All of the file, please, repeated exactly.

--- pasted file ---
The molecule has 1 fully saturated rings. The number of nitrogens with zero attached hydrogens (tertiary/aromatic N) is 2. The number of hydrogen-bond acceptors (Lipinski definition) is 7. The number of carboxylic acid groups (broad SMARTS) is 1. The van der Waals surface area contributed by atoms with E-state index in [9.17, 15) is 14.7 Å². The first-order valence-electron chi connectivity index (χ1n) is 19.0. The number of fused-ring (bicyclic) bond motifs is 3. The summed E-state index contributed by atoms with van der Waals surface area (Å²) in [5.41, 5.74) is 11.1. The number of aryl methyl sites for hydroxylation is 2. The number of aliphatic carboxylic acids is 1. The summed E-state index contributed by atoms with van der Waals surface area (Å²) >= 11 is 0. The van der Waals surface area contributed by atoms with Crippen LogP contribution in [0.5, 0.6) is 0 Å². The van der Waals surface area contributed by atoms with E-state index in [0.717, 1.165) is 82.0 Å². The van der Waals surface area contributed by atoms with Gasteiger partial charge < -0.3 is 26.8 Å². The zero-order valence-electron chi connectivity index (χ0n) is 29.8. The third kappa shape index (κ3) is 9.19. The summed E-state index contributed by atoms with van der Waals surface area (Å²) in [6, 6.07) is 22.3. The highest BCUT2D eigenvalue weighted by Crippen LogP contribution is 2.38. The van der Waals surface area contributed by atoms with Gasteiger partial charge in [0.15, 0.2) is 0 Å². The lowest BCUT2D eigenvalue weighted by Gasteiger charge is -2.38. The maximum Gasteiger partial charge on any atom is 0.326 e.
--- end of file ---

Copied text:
The molecule has 1 fully saturated rings. The number of nitrogens with zero attached hydrogens (tertiary/aromatic N) is 2. The number of hydrogen-bond acceptors (Lipinski definition) is 7. The number of carboxylic acid groups (broad SMARTS) is 1. The van der Waals surface area contributed by atoms with E-state index in [9.17, 15) is 14.7 Å². The first-order valence-electron chi connectivity index (χ1n) is 19.0. The number of fused-ring (bicyclic) bond motifs is 3. The summed E-state index contributed by atoms with van der Waals surface area (Å²) in [5.41, 5.74) is 11.1. The number of aryl methyl sites for hydroxylation is 2. The number of aliphatic carboxylic acids is 1. The summed E-state index contributed by atoms with van der Waals surface area (Å²) >= 11 is 0. The van der Waals surface area contributed by atoms with Crippen LogP contribution in [0.5, 0.6) is 0 Å². The van der Waals surface area contributed by atoms with E-state index in [0.717, 1.165) is 82.0 Å². The van der Waals surface area contributed by atoms with Gasteiger partial charge < -0.3 is 26.8 Å². The zero-order valence-electron chi connectivity index (χ0n) is 29.8. The third kappa shape index (κ3) is 9.19. The summed E-state index contributed by atoms with van der Waals surface area (Å²) in [6, 6.07) is 22.3. The highest BCUT2D eigenvalue weighted by Crippen LogP contribution is 2.38. The van der Waals surface area contributed by atoms with Gasteiger partial charge in [0.15, 0.2) is 0 Å². The lowest BCUT2D eigenvalue weighted by Gasteiger charge is -2.38. The maximum Gasteiger partial charge on any atom is 0.326 e.